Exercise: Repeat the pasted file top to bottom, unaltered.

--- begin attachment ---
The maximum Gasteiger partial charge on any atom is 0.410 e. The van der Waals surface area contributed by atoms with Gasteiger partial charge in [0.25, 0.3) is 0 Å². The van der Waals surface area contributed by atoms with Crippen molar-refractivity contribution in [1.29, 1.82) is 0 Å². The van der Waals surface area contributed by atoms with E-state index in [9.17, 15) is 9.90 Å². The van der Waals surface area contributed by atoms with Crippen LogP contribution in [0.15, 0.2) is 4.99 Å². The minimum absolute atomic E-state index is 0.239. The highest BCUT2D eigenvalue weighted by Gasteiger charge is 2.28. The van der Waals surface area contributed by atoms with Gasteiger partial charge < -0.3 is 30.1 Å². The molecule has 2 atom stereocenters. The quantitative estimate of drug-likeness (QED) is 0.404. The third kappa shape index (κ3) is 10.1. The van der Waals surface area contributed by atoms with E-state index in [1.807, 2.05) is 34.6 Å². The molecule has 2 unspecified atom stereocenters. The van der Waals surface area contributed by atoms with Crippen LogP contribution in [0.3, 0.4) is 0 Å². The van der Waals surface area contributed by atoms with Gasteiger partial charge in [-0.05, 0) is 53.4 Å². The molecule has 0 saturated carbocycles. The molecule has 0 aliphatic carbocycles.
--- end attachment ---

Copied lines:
The maximum Gasteiger partial charge on any atom is 0.410 e. The van der Waals surface area contributed by atoms with Gasteiger partial charge in [0.25, 0.3) is 0 Å². The van der Waals surface area contributed by atoms with Crippen molar-refractivity contribution in [1.29, 1.82) is 0 Å². The van der Waals surface area contributed by atoms with E-state index in [9.17, 15) is 9.90 Å². The van der Waals surface area contributed by atoms with Crippen LogP contribution in [0.15, 0.2) is 4.99 Å². The minimum absolute atomic E-state index is 0.239. The highest BCUT2D eigenvalue weighted by Gasteiger charge is 2.28. The van der Waals surface area contributed by atoms with Gasteiger partial charge < -0.3 is 30.1 Å². The molecule has 2 atom stereocenters. The quantitative estimate of drug-likeness (QED) is 0.404. The third kappa shape index (κ3) is 10.1. The van der Waals surface area contributed by atoms with E-state index in [1.807, 2.05) is 34.6 Å². The molecule has 2 unspecified atom stereocenters. The van der Waals surface area contributed by atoms with Crippen LogP contribution in [0.3, 0.4) is 0 Å². The van der Waals surface area contributed by atoms with Gasteiger partial charge in [-0.05, 0) is 53.4 Å². The molecule has 0 saturated carbocycles. The molecule has 0 aliphatic carbocycles.